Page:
LAST August, council leader Paul Watson met Stephen and Theresa Burke, the parents of tragic 17-year-old Sarah Jane, who was mowed down by cabbie David Baillie, pictured.
Despite his appalling driving record, the council said it was following Government guidance when it granted Baillie – who was off duty when he hit Sarah – a Hackney licence, because all of his convictions were committed before 2000.
After their meeting, Coun Watson said that he wanted to support the Burkes in their efforts to see something positive come from the tragedy and that he would ask the licensing team to review and compare licensing guidelines with other local authorities across the country.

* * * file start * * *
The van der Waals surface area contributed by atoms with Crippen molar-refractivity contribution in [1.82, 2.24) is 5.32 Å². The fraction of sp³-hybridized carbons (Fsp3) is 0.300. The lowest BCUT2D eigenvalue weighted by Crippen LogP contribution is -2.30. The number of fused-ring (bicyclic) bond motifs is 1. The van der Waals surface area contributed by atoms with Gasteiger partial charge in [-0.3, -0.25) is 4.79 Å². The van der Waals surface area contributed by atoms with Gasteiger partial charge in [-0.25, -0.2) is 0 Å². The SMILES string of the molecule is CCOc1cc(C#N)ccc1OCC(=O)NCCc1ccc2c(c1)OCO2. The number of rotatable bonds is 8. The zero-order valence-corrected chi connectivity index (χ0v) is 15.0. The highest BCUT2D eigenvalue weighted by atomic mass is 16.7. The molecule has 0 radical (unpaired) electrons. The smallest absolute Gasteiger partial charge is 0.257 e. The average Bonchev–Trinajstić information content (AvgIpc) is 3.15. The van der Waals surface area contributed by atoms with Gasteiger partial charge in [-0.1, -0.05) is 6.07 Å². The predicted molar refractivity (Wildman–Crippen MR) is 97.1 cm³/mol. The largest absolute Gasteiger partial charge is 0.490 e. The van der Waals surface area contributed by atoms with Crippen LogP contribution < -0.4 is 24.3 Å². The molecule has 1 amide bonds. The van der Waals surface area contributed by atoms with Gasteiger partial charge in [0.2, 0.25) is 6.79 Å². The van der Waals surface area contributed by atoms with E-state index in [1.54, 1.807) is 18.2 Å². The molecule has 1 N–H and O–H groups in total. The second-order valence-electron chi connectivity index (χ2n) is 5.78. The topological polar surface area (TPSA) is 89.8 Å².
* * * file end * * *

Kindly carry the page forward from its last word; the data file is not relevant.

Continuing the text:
“I want to ensure Sunderland’s are the most stringent and we are leading the way in making our city safe for its people,” he said.
Baillie, 40, already had eight previous convictions for driving whilst disqualified and had been banned from the roads nine times when the council decided he was responsible enough to take public safety in his hands. Just days later, Sarah, a student from Barnes, was dead.
Baillie, of Magdalene Place, Sunderland, had been overtaking another car on the wrong side of the road in September 2013 when he struck art student Sarah Jane, who was a high achiever in her studies and hoped to follow a career in fashion journalism.
He was found guilty of death by careless driving in June after a trial at Newcastle Crown Court and was jailed for seven years last July.
Speaking at the time of his conviction, Mr Burke said: “How could he have been on the road? “His barrister said people make mistakes, but how many mistakes can you make?
“He has been in prison before, banned before and taken the re-test before.”